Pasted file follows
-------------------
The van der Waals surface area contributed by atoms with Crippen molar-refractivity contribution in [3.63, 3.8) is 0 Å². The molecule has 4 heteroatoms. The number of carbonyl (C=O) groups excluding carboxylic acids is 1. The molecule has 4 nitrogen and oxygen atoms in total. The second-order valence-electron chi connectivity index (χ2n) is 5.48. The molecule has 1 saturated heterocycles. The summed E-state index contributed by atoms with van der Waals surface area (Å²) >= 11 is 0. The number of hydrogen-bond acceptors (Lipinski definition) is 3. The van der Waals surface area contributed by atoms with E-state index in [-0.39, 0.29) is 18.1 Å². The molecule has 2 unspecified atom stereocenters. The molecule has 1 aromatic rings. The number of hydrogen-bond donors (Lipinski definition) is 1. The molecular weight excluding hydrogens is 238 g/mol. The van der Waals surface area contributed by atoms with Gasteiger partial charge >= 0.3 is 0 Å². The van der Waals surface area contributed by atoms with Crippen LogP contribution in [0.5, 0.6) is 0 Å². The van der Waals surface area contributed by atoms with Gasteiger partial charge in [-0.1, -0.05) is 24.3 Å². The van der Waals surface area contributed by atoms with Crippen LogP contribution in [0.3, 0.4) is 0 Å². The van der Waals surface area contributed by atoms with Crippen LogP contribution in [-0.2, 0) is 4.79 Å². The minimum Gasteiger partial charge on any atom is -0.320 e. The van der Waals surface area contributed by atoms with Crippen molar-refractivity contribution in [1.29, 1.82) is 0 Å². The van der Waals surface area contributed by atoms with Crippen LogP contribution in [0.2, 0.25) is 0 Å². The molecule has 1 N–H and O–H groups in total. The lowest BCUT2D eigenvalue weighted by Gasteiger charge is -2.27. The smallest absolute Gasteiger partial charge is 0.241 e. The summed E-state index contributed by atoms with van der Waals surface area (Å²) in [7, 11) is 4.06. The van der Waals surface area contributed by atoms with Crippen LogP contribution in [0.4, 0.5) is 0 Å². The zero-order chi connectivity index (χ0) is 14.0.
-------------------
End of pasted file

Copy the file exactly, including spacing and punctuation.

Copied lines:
The van der Waals surface area contributed by atoms with Crippen molar-refractivity contribution in [3.63, 3.8) is 0 Å². The molecule has 4 heteroatoms. The number of carbonyl (C=O) groups excluding carboxylic acids is 1. The molecule has 4 nitrogen and oxygen atoms in total. The second-order valence-electron chi connectivity index (χ2n) is 5.48. The molecule has 1 saturated heterocycles. The summed E-state index contributed by atoms with van der Waals surface area (Å²) >= 11 is 0. The number of hydrogen-bond acceptors (Lipinski definition) is 3. The van der Waals surface area contributed by atoms with E-state index in [-0.39, 0.29) is 18.1 Å². The molecule has 2 unspecified atom stereocenters. The molecule has 1 aromatic rings. The number of hydrogen-bond donors (Lipinski definition) is 1. The molecular weight excluding hydrogens is 238 g/mol. The van der Waals surface area contributed by atoms with Gasteiger partial charge >= 0.3 is 0 Å². The van der Waals surface area contributed by atoms with Crippen LogP contribution in [0.5, 0.6) is 0 Å². The van der Waals surface area contributed by atoms with Gasteiger partial charge in [-0.1, -0.05) is 24.3 Å². The van der Waals surface area contributed by atoms with Crippen LogP contribution in [0.3, 0.4) is 0 Å². The van der Waals surface area contributed by atoms with Crippen LogP contribution in [-0.2, 0) is 4.79 Å². The minimum Gasteiger partial charge on any atom is -0.320 e. The van der Waals surface area contributed by atoms with Crippen molar-refractivity contribution in [1.29, 1.82) is 0 Å². The van der Waals surface area contributed by atoms with Crippen LogP contribution in [0.2, 0.25) is 0 Å². The molecule has 1 N–H and O–H groups in total. The lowest BCUT2D eigenvalue weighted by Gasteiger charge is -2.27. The smallest absolute Gasteiger partial charge is 0.241 e. The summed E-state index contributed by atoms with van der Waals surface area (Å²) in [7, 11) is 4.06. The van der Waals surface area contributed by atoms with Crippen LogP contribution in [0.4, 0.5) is 0 Å². The zero-order chi connectivity index (χ0) is 14.0.